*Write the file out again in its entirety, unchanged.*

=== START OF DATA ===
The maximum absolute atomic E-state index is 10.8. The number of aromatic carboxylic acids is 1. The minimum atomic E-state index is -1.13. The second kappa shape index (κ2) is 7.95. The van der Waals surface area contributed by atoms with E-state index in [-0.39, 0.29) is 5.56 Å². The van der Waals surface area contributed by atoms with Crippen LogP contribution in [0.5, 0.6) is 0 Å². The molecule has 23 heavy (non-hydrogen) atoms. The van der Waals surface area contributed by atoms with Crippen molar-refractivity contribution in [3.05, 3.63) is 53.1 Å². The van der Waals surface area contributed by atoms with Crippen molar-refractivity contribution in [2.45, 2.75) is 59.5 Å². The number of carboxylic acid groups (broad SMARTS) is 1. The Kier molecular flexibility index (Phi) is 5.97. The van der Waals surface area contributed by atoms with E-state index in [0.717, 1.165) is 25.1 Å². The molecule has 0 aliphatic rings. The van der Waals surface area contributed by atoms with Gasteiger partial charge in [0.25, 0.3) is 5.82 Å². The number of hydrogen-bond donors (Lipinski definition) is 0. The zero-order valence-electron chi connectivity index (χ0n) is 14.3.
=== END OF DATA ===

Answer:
The maximum absolute atomic E-state index is 10.8. The number of aromatic carboxylic acids is 1. The minimum atomic E-state index is -1.13. The second kappa shape index (κ2) is 7.95. The van der Waals surface area contributed by atoms with E-state index in [-0.39, 0.29) is 5.56 Å². The van der Waals surface area contributed by atoms with Crippen LogP contribution in [0.5, 0.6) is 0 Å². The molecule has 23 heavy (non-hydrogen) atoms. The van der Waals surface area contributed by atoms with Crippen molar-refractivity contribution in [3.05, 3.63) is 53.1 Å². The van der Waals surface area contributed by atoms with Crippen molar-refractivity contribution in [2.45, 2.75) is 59.5 Å². The number of carboxylic acid groups (broad SMARTS) is 1. The Kier molecular flexibility index (Phi) is 5.97. The van der Waals surface area contributed by atoms with E-state index in [0.717, 1.165) is 25.1 Å². The molecule has 0 aliphatic rings. The van der Waals surface area contributed by atoms with Gasteiger partial charge in [0.25, 0.3) is 5.82 Å². The number of hydrogen-bond donors (Lipinski definition) is 0. The zero-order valence-electron chi connectivity index (χ0n) is 14.3.